Tax on directors' loan will now cost 32.5 per cent

It is relatively common for a director to borrow money from his company, but this incurs a temporary tax charge
Malachy McLernon

QUESTION: I run my own small business and I am considering buying my daughter a house in Belfast where she is starting university. Rather than take additional dividends or salary I am thinking about borrowing the money from my own company. What are the tax implications?

ANSWER: A director's loan account is simply an account in the balance sheet that summarises the transactions between a company director and the company. A director may receive a loan advance from his own company provided that it is not in financial difficulty and subject to adherence to the provisions of the company's articles of association and the 2006 Companies Act.

It is relatively common for a director to borrow money from his company but this incurs a temporary tax charge as HMRC will consider that you have received the benefit of an interest free director's loan from the company.

If the overdrawn loan is not repaid within nine months of the end of your corporation tax period – the company will be charged on the balance of the outstanding loan. The purpose of this additional tax is to discourage the misuse of company funds.

Where you are unable to repay the director's loan account, then additional corporation tax must be paid to HMRC. This is calculated and included in the corporation tax return. If the director's loan account is paid down in a future corporation tax period – then the corporation tax charge is reversed and repaid or offset against the corporation tax liability in the future period. The tax is due under s.455 CTA 2010.

The rate of tax charged on loans to directors increased from 25 per cent to 32.5 per cent from April 2016 in line with the increase in dividend rates on this date.

There is also an income tax implication on most loans from a company to a director as the loan will create a benefit in kind charge and a P11D reporting obligation for the director. If the overdrawn (debit balance) on a director's current account with the company exceeds £10,000 it is treated as an employment-related loan. A taxable benefit will arise on an employment-related loan when the employee does not pay interest to the employer at HMRC's official rate of interest.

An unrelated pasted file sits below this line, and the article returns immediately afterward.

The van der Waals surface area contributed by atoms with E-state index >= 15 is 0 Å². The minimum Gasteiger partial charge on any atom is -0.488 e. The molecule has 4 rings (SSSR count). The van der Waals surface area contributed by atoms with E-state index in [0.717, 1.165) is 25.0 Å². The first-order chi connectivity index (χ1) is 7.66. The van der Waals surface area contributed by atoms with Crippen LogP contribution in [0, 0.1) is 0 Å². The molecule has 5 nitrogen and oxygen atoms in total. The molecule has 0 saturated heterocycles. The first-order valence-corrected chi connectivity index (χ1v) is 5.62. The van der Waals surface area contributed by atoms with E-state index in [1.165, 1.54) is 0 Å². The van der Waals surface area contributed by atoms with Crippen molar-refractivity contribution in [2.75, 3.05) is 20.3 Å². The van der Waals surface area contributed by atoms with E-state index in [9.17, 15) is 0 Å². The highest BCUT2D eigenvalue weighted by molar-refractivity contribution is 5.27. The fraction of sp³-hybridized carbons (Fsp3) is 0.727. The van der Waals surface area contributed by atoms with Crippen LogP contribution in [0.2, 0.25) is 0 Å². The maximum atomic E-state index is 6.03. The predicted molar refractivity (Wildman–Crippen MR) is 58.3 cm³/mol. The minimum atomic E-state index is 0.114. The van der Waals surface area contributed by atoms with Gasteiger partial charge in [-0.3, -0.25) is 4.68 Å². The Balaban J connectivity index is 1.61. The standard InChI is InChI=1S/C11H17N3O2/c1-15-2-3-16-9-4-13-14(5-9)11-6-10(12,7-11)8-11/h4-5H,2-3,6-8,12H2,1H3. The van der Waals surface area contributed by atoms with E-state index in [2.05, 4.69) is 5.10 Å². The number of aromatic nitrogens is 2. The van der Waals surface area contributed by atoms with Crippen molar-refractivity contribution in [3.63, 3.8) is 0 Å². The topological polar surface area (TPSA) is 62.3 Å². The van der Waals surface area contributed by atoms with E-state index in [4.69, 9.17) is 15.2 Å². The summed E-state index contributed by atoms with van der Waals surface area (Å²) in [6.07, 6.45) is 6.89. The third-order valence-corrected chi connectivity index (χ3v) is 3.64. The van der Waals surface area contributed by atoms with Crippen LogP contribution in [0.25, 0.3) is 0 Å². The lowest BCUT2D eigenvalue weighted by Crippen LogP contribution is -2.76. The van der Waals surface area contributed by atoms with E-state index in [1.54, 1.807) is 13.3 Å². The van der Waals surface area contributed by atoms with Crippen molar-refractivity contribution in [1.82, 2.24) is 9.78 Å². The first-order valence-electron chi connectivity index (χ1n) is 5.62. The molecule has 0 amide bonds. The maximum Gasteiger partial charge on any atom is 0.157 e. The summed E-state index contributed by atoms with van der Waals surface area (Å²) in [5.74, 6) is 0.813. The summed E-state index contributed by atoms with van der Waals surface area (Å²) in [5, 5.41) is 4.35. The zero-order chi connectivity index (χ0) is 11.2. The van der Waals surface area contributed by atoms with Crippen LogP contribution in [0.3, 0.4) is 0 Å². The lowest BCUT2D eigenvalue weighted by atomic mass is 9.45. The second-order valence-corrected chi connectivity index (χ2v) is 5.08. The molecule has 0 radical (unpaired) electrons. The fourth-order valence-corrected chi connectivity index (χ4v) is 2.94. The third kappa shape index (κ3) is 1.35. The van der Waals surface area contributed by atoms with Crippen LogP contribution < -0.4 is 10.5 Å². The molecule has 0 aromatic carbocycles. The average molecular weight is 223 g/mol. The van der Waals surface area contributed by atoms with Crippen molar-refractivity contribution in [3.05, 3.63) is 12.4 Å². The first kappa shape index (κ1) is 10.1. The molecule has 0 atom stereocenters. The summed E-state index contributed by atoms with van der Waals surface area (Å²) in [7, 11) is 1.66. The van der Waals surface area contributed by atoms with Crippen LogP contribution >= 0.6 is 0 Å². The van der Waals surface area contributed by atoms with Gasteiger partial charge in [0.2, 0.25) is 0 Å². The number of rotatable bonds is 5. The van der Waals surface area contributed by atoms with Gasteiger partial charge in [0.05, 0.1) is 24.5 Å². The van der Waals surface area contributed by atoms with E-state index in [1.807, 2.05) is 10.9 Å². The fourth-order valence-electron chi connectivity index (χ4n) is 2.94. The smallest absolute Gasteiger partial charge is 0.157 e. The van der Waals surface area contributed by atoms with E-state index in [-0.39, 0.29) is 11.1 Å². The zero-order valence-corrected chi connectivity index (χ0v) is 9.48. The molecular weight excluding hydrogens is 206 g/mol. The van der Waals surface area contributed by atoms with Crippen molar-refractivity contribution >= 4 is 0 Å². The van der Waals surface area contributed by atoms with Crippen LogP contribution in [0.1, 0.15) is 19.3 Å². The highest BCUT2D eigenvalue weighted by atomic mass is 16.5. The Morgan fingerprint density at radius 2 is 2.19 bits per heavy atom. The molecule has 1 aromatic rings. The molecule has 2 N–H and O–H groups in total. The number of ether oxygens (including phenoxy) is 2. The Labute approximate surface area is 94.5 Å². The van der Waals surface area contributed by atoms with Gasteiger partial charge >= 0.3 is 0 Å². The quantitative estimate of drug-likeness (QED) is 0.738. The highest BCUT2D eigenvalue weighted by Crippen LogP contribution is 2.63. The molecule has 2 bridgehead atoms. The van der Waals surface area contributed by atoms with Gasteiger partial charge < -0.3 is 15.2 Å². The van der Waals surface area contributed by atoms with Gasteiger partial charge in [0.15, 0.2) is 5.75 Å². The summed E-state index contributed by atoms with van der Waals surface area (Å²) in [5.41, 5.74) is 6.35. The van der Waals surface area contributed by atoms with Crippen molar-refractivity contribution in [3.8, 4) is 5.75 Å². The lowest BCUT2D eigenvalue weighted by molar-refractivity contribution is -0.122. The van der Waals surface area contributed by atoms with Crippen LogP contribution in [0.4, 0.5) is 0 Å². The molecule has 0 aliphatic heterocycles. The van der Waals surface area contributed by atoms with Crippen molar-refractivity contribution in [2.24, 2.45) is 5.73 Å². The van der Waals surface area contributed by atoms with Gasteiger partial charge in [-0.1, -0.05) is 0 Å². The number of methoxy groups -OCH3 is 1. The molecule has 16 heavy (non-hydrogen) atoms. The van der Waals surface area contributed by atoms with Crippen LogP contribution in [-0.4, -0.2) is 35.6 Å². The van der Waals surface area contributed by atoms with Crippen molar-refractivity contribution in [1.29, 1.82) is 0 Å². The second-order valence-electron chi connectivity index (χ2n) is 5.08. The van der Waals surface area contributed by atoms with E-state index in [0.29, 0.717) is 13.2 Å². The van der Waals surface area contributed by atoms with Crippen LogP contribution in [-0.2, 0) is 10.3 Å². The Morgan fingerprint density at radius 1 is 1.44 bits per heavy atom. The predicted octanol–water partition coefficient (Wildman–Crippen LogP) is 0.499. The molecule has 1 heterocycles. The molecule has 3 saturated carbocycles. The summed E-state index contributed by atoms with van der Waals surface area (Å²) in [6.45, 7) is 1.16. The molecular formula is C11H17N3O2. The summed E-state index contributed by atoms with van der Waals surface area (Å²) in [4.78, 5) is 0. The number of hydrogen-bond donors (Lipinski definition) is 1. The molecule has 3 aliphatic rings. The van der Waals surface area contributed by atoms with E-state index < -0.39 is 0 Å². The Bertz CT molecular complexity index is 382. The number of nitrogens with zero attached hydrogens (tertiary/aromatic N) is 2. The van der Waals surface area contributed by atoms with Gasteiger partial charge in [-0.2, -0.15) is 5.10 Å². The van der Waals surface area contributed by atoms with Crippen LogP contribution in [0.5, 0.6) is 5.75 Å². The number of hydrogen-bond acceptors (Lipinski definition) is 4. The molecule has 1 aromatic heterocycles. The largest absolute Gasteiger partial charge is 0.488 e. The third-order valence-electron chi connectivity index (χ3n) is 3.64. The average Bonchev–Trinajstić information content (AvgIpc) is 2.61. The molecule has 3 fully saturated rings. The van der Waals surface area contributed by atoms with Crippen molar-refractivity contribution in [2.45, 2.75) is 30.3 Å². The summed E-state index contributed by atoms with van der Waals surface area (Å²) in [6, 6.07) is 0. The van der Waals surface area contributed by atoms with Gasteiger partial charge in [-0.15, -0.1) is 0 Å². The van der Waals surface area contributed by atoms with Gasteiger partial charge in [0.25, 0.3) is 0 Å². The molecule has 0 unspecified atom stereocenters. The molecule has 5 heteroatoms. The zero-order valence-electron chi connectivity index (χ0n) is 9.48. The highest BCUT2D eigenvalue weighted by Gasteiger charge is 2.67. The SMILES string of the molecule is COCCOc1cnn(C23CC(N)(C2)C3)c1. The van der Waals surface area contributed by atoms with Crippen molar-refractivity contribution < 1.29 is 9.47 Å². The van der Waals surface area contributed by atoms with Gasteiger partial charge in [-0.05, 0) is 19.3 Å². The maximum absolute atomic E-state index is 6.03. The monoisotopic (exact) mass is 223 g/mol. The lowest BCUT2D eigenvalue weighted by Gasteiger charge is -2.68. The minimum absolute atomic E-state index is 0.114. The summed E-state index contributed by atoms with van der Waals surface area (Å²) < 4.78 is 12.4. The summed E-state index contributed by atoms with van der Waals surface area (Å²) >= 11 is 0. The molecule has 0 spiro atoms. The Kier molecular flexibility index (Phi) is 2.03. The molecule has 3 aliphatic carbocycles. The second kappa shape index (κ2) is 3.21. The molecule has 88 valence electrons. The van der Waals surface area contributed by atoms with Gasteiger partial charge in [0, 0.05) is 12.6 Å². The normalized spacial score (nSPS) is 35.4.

HMRC instructs its staff to examine directors' private expenditure during the course of an enquiry into a company's books and records. In most cases the company will be expected to produce a transaction history of any director's loan or current account.

HMRC introduced new anti-avoidance measures in March 2013 to stop bed and breakfasting situations where a loan is repaid to the company and then a similar sum advanced shortly after the effect being that there is no actual repayment.

It is important two directors (typically spouses) agree between them to allow an offset so that one's loan credit is set against the other's loan debit: HMRC will not accept the offset unless there is evidence to prove the intention to create a joint loan account. Therefore it is vital that the company and the relevant directors agree the treatment of aggregating or offsetting loan accounts at the time that the loans are made or when two are to be offset and record this in a board minute at the time.

There are a number of complicated tax implications in relation to the company writing off or releasing directors from repaying loans they have borrowed from the company. These should be considered carefully before any action is taken on these balances.

:: Malachy McLernon ( is a director of PKF-FPM (www.pkffpm. com). The advice in this column is specific to the facts surrounding the question posed. Neither The Irish News nor the contributors accept any liability for any direct or indirect loss arising from any reliance placed on replies.


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